After another 11 day wait, the Orville checked in on the planet to make sure the pope-guy made good on his commitment. When the initial poll Isaac made of the planet’s Internet produced 750,000 current mentions of Kelly, they realized something went wrong. Did anyone else find it interesting how this is the second time the Orville showed us an alien civilization going through a very “now”, media-centered era of history?
The crew decided to try again following their apparent failure 11 days prior. We all held our breath as Kelly volunteered to right her own wrong. Once again though, Isaac jumped in during the show’s climax to save the day. 700 years to the artificial lifeform pass as inconsequentially as 700 seconds do to us, so he heads down to the surface with everyone’s collective sigh of relief.
New Kids on the Galactic Block
11 days later, Isaac returned to the bridge in style. Using teleportation tech from a ship oddly familiar to the Orville, Isaac and two members of the planet’s people “beamed” aboard and explained how things went down over the last 700 years. Short version: Isaac fixed it without unduly influencing their society in any other way.
Tough Luck, Captain Mercer
With what probably qualifies as the longest month in history (3 11 day stints becoming 2100 years), behind them, Ed and Kelly reconvened in the canteen. Unfazed, Ed was ready to pick up where they left off. Kelly though was totally fazed. She didn’t like that Ed falsified his report to spare her from reprimand because of their feelings for each other. In what we believe will be a temporary measure, Kelly put an end to their rekindling before it really began.
What’s New This Week?
We met an alien, humanoid race this week that evolved along nearly identical lines to Earth-born humanity. This isn’t the first time we’ve seen species very much like this over the course of the season. We understand that as alien races go, these are the absolute cheapest to costume and decorate for. As viewers, it makes the universe they’re creating feel a little cheap, too though. We’re afraid the Mos Eisley cantina in the Orville universe would feature mostly human aliens, with a Krill and a Horbalak thrown in for flavor. Not too fun.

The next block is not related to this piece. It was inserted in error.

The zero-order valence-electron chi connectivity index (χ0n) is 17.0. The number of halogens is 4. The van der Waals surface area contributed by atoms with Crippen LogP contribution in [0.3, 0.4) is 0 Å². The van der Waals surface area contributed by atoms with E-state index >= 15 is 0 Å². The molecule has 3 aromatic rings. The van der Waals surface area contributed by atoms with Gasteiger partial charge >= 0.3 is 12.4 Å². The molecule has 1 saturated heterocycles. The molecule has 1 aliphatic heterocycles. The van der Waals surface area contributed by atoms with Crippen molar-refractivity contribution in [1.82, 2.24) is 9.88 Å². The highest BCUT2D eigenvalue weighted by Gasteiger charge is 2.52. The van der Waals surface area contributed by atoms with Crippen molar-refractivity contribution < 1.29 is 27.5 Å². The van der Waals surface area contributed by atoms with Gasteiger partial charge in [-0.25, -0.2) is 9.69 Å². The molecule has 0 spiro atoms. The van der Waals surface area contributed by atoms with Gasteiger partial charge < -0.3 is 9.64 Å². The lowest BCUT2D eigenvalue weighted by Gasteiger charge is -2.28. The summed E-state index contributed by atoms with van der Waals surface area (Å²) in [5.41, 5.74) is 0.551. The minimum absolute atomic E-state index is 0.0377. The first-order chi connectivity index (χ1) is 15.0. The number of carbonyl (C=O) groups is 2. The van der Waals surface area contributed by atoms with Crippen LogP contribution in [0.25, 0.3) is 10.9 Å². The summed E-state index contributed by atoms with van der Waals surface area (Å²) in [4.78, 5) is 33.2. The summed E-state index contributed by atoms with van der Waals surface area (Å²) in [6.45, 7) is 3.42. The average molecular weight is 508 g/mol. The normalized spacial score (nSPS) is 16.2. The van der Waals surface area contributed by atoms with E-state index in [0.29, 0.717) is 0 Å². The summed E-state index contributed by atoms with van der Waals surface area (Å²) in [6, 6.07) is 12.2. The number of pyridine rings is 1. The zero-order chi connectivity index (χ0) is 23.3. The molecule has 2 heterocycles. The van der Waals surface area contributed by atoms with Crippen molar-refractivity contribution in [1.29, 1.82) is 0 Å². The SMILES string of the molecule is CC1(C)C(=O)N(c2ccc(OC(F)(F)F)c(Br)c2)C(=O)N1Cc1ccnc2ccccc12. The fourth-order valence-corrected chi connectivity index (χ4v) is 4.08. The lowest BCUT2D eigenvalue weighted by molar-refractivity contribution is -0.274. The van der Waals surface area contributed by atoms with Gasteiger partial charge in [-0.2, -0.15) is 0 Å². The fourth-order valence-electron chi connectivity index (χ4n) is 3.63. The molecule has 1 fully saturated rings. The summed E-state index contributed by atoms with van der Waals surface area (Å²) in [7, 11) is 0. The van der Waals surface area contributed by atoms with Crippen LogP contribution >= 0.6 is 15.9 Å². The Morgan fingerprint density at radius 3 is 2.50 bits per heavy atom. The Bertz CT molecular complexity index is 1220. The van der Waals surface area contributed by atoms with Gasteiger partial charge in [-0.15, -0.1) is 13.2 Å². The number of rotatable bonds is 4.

Will we see them again? We could. In almost no time, they could advance to a godlike power or post-human level existence. That makes the concept of meeting them again exciting and very scary at the same time.
Seems like teleporters have to be just around the corner, right? Pria had them earlier this season and now our guest aliens can do it… We bet we see experimental versions of the tech soon.
How Was This Episode?
Remember, this season had an episode moved to next season. Was that episode the original finale? We’ve heard that this was always the finale and either the 11th or 12 episode was moved. This article says the original episode 13 (read: original finale) was the one that moved. We now have until next fall to wonder what could have been with the missing episode restored in its intended place.
We enjoyed this season so much. This episode, had it been somewhere in the pack and not stuck at the end, would probably rank somewhere in the middle in terms of story quality and content. BUT, this episode became a season finale, with all the inherent expectations. On that score, this episode falls short. Where did we start? A divorced couple shares the bridge of the Orville and acts uncomfortably around each other. Where do end up? Still divorced, still uncomfortable (just for different reasons). Where finales are supposed to drive the viewer into a frothy madness in anticipation of the next episode, this one just didn’t. We still love you Seth. Just don’t do us like this next year.